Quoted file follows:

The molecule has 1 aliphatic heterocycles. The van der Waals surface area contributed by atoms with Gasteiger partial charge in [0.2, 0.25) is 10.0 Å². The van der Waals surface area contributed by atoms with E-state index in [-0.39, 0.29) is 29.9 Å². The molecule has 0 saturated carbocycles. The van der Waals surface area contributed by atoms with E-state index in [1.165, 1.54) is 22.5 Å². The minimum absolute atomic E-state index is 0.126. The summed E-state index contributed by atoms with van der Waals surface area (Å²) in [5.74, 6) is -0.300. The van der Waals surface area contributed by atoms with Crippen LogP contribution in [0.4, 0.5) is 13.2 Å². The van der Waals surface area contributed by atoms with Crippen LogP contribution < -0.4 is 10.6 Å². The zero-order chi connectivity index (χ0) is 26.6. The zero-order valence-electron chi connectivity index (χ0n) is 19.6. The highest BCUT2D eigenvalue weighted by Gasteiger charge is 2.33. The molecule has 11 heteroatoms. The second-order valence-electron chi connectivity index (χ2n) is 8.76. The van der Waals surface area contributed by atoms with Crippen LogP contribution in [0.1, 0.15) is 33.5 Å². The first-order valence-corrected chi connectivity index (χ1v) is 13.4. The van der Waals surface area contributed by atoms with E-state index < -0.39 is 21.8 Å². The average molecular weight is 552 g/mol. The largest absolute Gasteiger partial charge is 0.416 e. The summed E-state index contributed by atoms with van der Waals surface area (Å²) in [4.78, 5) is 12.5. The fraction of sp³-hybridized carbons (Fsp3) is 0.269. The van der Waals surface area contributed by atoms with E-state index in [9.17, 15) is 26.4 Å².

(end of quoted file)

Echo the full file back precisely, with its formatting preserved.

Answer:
The molecule has 1 aliphatic heterocycles. The van der Waals surface area contributed by atoms with Gasteiger partial charge in [0.2, 0.25) is 10.0 Å². The van der Waals surface area contributed by atoms with E-state index in [-0.39, 0.29) is 29.9 Å². The molecule has 0 saturated carbocycles. The van der Waals surface area contributed by atoms with E-state index in [1.165, 1.54) is 22.5 Å². The minimum absolute atomic E-state index is 0.126. The summed E-state index contributed by atoms with van der Waals surface area (Å²) in [5.74, 6) is -0.300. The van der Waals surface area contributed by atoms with Crippen LogP contribution in [0.4, 0.5) is 13.2 Å². The van der Waals surface area contributed by atoms with Crippen LogP contribution < -0.4 is 10.6 Å². The zero-order chi connectivity index (χ0) is 26.6. The zero-order valence-electron chi connectivity index (χ0n) is 19.6. The highest BCUT2D eigenvalue weighted by Gasteiger charge is 2.33. The molecule has 11 heteroatoms. The second-order valence-electron chi connectivity index (χ2n) is 8.76. The van der Waals surface area contributed by atoms with Crippen LogP contribution in [0.1, 0.15) is 33.5 Å². The first-order valence-corrected chi connectivity index (χ1v) is 13.4. The van der Waals surface area contributed by atoms with E-state index < -0.39 is 21.8 Å². The average molecular weight is 552 g/mol. The largest absolute Gasteiger partial charge is 0.416 e. The summed E-state index contributed by atoms with van der Waals surface area (Å²) in [4.78, 5) is 12.5. The fraction of sp³-hybridized carbons (Fsp3) is 0.269. The van der Waals surface area contributed by atoms with E-state index in [9.17, 15) is 26.4 Å².